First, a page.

What was the biggest event in theatre this week? It was all set to be Nicholas Hytner's excellent initiative in beaming Helen Mirren's performance in Phèdre to cinemas around the world. But the National Theatre's artistic director has been upstaged by the arts minister, Barbara Follett.
She has brought centre stage the issue of women and theatre, not the plight of actresses over 40 or the lack of plays by female playwrights, but the apparently more pressing issue, certainly in the interval, of the lack of ladies' lavatories.
Speaking at the Theatres' Trust conference, Ms Follett said: "Theatres for me are wonderful, magical places, but there are elements of the theatre that make it less magical. Women take a longer time to go to the loo, and I am tired of spending most of the interval in the loo queue."
She also complained about seats in older theatres being too close together. She is not alone in suffering physical discomfort. The playwright Bonnie Greer said that she no longer attended live performances because the experience was too uncomfortable. Yes, I think I heard that right. A playwright who writes plays for people to see in the theatre won't go to the theatre herself because it's such a rotten experience.
A full bladder can spoil even the best of plays, and theatre owners and producers ignore such complaints at their peril, especially when you consider the interesting statistic given at the same conference by the theatre marketing guru Adam Kenwright. He said that women now make up 68 per cent of West End audiences, adding: "Women don't have such a great experience when they come to the theatre, because they have to stand in a line to use the facilities for too long. It is ridiculous."
It sure is. But what was the reaction? Theatre owners hit out at Ms Follett, saying that the Government should put more money into restoring and revamping theatres, spend less on the Olympics to do so, and argued that it was not theatre owners but producers who really made money in the West End, a slightly odd argument when the key producers also happen to own most of the West End's theatres. Richard Pulford of the Society of London theatres fumed: "It's all very well for ministers to will the end when they have shown themselves unwilling to will the means."
I think that Ms Follett should take him at his word and be a little more forceful. She should state in Parliament that there is a requisite number of facilities, loos in non-parliamentary language, that all cultural venues should have. And by a certain date they have got to have them. If we are going to have arts ministers, then it would be nice if they actually changed things that weren't working, rather than just rant at conferences.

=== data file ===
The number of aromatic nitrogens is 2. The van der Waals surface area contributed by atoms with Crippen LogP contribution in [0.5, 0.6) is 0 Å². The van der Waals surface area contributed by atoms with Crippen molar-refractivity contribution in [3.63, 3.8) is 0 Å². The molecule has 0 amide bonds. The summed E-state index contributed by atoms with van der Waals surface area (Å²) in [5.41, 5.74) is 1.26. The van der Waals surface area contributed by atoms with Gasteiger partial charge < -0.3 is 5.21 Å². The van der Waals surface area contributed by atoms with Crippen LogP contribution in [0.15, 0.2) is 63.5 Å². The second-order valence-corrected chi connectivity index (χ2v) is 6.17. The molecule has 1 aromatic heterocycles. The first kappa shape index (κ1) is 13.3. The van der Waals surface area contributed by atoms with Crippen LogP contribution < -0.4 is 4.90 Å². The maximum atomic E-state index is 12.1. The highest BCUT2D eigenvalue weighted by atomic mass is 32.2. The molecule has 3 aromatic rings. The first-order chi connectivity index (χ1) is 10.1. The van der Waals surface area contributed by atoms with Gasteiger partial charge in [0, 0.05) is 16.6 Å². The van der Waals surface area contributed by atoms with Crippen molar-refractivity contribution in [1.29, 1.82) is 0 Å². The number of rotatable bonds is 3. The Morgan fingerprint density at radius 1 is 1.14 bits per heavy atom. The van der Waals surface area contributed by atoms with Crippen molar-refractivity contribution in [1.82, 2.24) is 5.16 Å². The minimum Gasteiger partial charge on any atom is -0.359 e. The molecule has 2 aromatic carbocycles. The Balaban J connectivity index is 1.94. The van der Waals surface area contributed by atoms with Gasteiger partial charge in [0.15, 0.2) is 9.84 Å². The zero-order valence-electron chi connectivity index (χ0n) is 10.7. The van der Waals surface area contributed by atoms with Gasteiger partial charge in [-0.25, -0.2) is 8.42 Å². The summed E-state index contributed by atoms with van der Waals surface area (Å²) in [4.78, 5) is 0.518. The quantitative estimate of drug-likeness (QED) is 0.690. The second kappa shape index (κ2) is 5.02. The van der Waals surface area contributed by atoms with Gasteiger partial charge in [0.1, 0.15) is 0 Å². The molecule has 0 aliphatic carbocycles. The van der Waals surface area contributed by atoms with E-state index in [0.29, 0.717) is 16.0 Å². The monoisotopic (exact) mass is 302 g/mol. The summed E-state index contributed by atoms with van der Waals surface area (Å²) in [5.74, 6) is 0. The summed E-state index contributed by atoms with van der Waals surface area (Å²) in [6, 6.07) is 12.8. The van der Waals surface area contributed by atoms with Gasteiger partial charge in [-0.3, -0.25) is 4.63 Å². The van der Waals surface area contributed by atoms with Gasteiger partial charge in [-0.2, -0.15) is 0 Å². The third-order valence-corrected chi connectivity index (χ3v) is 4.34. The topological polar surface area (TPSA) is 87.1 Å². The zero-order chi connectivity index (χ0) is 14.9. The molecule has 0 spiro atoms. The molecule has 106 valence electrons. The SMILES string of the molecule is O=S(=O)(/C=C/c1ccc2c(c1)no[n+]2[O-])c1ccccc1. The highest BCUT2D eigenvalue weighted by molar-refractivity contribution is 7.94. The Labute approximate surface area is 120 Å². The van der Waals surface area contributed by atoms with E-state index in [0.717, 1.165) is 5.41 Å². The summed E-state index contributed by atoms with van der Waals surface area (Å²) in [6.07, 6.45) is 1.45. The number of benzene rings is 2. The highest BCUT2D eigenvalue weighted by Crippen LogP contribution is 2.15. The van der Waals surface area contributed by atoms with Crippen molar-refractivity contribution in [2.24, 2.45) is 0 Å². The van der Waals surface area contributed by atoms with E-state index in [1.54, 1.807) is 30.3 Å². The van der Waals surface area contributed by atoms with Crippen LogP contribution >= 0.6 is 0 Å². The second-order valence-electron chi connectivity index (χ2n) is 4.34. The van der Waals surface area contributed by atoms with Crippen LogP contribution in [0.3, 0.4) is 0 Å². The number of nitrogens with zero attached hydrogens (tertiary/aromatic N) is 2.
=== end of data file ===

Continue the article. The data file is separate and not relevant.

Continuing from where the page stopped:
And those owners/producers who would have to spend money improving these theatres? Yes, they have already made some excellent improvements; yes, further improvements will cost a lot of money. But let's not shed too many tears. Certainly all the West End owners and producers I know are estimable people, committed to theatre. They are also very wealthy people. And they can't go on offering a service which causes problems for 68 per cent of their audience. Ms Follett has to make it happen. She will have time to work out how in her next loo queue.
Those daytime Glasto blues
The BBC may have lost all sorts of sporting events over the past few years, but viewers will be pleased that it has retained coverage of the Glastonbury Festival. At least they will be pleased in the evenings. They must be a lot less pleased in the daytime. In fact, they must be pretty frustrated. Television coverage of the festival yesterday was diverse and plentiful across BBC2, 3 and 4 from 7pm onwards. Only problem is ... there were bands on all day too. It could have been worse. It was. On Thursday. Thursday, when Maxïmo Park (left) opened the festival, at Glastonbury didn't exist at all as far as BBC television was concerned.
Why does it not occur to the corporation to start its coverage earlier? I would have thought this would be an ideal way for BBC3 and BBC4 to increase their audiences. And if they do not have licences to broadcast in the daytime, then BBC2 could get in on the act. Missing hours of Glastonbury is as maddening as tennis fans missing half of Wimbledon.
Jacko refunds? Join the queue
What a pity that we shall not now see Michael Jackson's concerts. There's never a shortage of people to point out the late singer's flaws, but as an entertainer he was truly remarkable, and had a presence in concert that few other pop stars can emulate.
The sudden loss of 50 shows is an obvious headache for the management at the O2 in London. But I am puzzled by their words in the press yesterday about refunds for ticket holders. "The fans will be looked after, but right now it is not at the top of the list."
Why not? What is at the top of the list? It's not as if the box-office managers have to look after the funeral arrangements.
Meanwhile, I suspect that the death of a superstar will be followed by the inevitable reissues of his best albums. But on this occasion a new box set should be welcomed. After years of talk about his private life, a reminder of what made him a superstar in the first place is overdue.